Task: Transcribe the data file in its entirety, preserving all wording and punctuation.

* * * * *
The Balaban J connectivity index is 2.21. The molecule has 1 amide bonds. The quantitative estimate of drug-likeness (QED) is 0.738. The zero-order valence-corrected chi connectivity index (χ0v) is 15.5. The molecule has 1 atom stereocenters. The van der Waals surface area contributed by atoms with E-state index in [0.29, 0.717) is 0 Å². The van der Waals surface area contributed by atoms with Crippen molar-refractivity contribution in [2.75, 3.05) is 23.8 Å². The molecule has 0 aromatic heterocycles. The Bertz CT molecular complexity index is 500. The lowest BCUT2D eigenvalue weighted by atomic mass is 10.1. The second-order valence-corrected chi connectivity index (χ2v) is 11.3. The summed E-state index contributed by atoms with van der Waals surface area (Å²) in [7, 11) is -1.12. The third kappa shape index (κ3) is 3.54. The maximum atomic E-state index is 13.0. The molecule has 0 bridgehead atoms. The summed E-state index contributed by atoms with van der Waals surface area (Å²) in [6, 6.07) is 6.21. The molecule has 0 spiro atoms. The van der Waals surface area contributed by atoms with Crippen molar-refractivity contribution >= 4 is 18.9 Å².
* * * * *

The Balaban J connectivity index is 2.21. The molecule has 1 amide bonds. The quantitative estimate of drug-likeness (QED) is 0.738. The zero-order valence-corrected chi connectivity index (χ0v) is 15.5. The molecule has 1 atom stereocenters. The van der Waals surface area contributed by atoms with E-state index in [0.29, 0.717) is 0 Å². The van der Waals surface area contributed by atoms with Crippen molar-refractivity contribution in [2.75, 3.05) is 23.8 Å². The molecule has 0 aromatic heterocycles. The Bertz CT molecular complexity index is 500. The lowest BCUT2D eigenvalue weighted by atomic mass is 10.1. The second-order valence-corrected chi connectivity index (χ2v) is 11.3. The summed E-state index contributed by atoms with van der Waals surface area (Å²) in [7, 11) is -1.12. The third kappa shape index (κ3) is 3.54. The maximum atomic E-state index is 13.0. The molecule has 0 bridgehead atoms. The summed E-state index contributed by atoms with van der Waals surface area (Å²) in [6, 6.07) is 6.21. The molecule has 0 spiro atoms. The van der Waals surface area contributed by atoms with Crippen molar-refractivity contribution >= 4 is 18.9 Å².